Quantitative Microbial Risk Assessment
Microorganisms in the environment
Microorganisms are viruses, bacteria, protozoa, fungi, algae, and other organisms that are small enough to be considered microscopic. Microorganisms are present all around us. They are in our bodies, as well as in the air, water, soil, plants and every part of our environment. There are actually more microbial cells than human cells in your body! Most microorganisms will not cause any harm. In fact, many of them are helpful. A small portion of microorganisms, however, are capable of causing diseases in humans.
Although only a small portion of microorganisms cause illness, they are responsible for many illnesses throughout the world. When microorganisms contaminate water, the result can be a waterborne outbreak that affects many people in a population. This was the case in Milwaukee in 1993 when the microorganism Cryptosporidium contaminated the drinking water supply and resulted in the largest waterborne outbreak in the country. This outbreak caused an estimated 403,000 illnesses and 69 deaths. It is important to know if disease-causing microorganisms are present in our environment, and at what levels they will cause illness in the population.
Quantitative microbial risk assessment (QMRA) can be used to estimate the public’s risk of infection and illness from disease-causing microorganisms in the environment.
The Minnesota Department of Health is working on several different projects that involve testing for microorganisms in the environment. Testing tells us the levels of microorganisms in the environment, but that alone does not tell us whether or not people will get sick if they are exposed.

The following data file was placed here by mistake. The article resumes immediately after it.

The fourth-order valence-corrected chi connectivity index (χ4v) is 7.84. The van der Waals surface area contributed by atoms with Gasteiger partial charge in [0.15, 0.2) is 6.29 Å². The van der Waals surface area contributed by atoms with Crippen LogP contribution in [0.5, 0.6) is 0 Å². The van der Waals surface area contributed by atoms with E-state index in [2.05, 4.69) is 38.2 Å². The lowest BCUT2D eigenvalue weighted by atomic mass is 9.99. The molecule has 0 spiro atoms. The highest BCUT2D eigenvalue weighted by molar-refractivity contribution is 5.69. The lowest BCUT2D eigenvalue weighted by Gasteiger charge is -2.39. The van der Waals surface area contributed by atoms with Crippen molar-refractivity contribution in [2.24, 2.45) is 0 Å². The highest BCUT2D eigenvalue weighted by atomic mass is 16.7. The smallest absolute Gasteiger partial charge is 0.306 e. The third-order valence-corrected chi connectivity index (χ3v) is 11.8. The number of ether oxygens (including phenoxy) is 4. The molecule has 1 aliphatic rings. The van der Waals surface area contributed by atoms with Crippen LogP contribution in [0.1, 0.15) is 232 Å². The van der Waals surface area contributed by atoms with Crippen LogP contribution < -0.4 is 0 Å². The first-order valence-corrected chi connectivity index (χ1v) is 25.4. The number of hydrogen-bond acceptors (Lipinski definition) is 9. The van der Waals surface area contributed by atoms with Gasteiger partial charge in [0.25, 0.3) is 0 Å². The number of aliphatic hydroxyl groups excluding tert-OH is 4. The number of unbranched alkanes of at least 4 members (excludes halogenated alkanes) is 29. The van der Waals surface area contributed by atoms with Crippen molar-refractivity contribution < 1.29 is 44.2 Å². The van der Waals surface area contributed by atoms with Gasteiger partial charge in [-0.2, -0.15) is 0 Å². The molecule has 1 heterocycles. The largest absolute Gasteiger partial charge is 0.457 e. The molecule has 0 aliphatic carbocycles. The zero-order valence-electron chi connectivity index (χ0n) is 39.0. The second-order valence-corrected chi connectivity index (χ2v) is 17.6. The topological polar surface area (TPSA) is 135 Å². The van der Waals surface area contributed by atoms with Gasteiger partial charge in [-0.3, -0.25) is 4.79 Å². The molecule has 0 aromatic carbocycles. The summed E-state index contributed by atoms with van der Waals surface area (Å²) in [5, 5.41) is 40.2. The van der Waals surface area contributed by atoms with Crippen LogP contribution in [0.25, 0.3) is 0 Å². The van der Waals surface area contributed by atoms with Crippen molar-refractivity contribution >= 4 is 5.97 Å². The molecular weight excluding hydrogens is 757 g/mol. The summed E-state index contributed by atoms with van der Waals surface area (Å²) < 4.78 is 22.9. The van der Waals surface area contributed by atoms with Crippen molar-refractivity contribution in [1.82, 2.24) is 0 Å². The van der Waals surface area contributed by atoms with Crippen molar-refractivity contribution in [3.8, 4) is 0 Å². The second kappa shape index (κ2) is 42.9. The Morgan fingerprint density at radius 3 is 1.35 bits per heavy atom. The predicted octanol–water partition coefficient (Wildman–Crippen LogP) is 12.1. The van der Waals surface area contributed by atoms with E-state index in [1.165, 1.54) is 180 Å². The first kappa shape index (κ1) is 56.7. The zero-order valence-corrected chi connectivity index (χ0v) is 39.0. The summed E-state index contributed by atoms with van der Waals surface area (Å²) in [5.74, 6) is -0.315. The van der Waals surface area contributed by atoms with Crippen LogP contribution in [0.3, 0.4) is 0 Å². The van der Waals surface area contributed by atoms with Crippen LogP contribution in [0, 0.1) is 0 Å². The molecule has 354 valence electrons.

This is where QMRA comes in. QMRA is a modeling approach that allows us to estimate the risk of infection in humans from an exposure to a pathogen. QMRA uses a mathematical model to estimate risk. For example, QMRA can be used to estimate the likelihood that someone would get sick from microorganisms in water they drink, irrigation water spray they breathe in, food they eat, water they swim in, as well as other exposure scenarios.
It is important to know what level of microorganisms can be present in the water without causing illness. This information can be used to help in protecting the public from disease. It is also important to know because disinfecting groundwater costs time and money, and can produce unintended chemical byproducts. Knowing acceptable levels of microorganisms in the water ensures that disinfection practices are not used if they are not necessary.
QMRA is a new and growing field! There is a lot more to learn about how the process works and how it can help in protecting the health of the public.